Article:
You need to elevate his front and allow him to round his back so he can reach under and push... and you need to get off his brakes...NO, not his mouth...his spinal column and muscles are part of his braking system.

aerie likes this.
    10-17-2013, 08:16 PM
Can't and Won't are different . This is a case of "Won't"
He lopes in the fiield becuase he basically wants to , or at least doesn't mind. In the arena, he is bored and knows that by stopping he can get out of work. That is "won't" , not a "can't".

Look to yourself and your clearness of leadership here.
jamesqf, waresbear and Foxhunter like this.
    10-17-2013, 08:22 PM
Originally Posted by tinyliny    
Can't and Won't are different . This is a case of "Won't"
He lopes in the fiield becuase he basically wants to , or at least doesn't mind. In the arena, he is bored and knows that by stopping he can get out of work. That is "won't" , not a "can't".

Look to yourself and your clearness of leadership here.
what do you mean look to your self for leadership, what should I do? When he stops I tell him to keep going by using pressure and clicking and kissing but nothing
    10-17-2013, 08:28 PM
Then you keep going after him until he listens, then the second he goes just a step further than what you ask you tell him to stop. Soon he will realize that he can't stop when he wants and that it will be less work in the long run to just wait for your cue to slow down. However, as another poster suggested he may not have enough stamina or muscle to keep going for long periods of time. I would continue to work on trotting and getting him to use his back and behind correctly before working on a ton of cantering/loping.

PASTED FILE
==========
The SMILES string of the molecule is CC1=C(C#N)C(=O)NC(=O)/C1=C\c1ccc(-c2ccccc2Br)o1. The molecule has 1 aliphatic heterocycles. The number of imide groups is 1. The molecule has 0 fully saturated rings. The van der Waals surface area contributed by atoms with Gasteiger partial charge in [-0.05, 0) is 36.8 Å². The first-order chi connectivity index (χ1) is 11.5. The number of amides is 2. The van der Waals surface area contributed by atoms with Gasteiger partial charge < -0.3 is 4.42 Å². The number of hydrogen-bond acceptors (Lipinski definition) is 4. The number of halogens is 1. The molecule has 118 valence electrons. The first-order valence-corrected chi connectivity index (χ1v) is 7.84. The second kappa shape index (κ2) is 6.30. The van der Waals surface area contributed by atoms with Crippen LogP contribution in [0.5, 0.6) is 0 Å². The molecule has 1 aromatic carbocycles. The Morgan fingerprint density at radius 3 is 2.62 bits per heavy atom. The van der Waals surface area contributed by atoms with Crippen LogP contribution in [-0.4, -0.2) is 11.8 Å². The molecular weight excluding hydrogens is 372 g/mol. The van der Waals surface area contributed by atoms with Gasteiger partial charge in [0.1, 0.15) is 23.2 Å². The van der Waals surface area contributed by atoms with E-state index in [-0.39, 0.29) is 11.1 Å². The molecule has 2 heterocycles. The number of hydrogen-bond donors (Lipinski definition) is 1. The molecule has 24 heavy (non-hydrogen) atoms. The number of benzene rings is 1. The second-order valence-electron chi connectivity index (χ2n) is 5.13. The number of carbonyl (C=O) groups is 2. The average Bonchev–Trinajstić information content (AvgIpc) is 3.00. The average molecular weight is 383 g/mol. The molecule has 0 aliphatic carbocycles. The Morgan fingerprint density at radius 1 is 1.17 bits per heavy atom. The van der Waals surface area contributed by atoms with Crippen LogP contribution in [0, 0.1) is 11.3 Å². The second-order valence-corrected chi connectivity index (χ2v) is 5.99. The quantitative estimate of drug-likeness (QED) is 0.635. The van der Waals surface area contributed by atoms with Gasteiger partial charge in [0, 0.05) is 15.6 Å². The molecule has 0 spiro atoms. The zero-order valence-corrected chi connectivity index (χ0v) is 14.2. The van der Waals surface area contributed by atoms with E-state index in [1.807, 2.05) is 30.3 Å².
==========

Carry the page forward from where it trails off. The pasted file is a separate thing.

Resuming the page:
10-17-2013, 08:36 PM
Does he always try to stop or slow in the same area of the arena?
Horses are creatures of habit, ours.

If his owner rode him, then stopped and got off at the same place generally or after a particular routine and time frame he is anticipating this.
If he does this coming toward the "gate", he got you...never ever pull up, or get off near the gate. This becomes a horrible habit in a hurry and so hard to correct and break.

You need to ride him stronger, push harder when you feel him start to get balky and ride him past this point in time and place.
You need to possibly push him with your butt and legs and "drive" him but not lean and send him mixed signals at the same time. It is hard not knowing how advanced your riding is and how sensitive this horse is to you and your weight shifting you not even realize you may be doing.

This can also be a "respect" issue... he could be testing to see if you are going to make him do as you want or if he can do as he pleases.
Respect and you being "herd leader {lead mare}"...from the ground on up to astride work make sure you have the horses respect, attention and correct attitude at all times.
    10-17-2013, 08:39 PM
If this is something he always does in the arena, then it is predictable, right? So, KEEP YOU LEG ON HIM! It is much easier to keep him going than to get him going again. If you need to use a crop, then do it, but he has now learned he can do this!

I would also suggest, and this seems so simple, but it works for me......make sure you are looking up. Look and act like you are going somewhere. Chances are that is what you did in the field, but in the arena many of us tend to look down......
dlady and horselovinguy like this.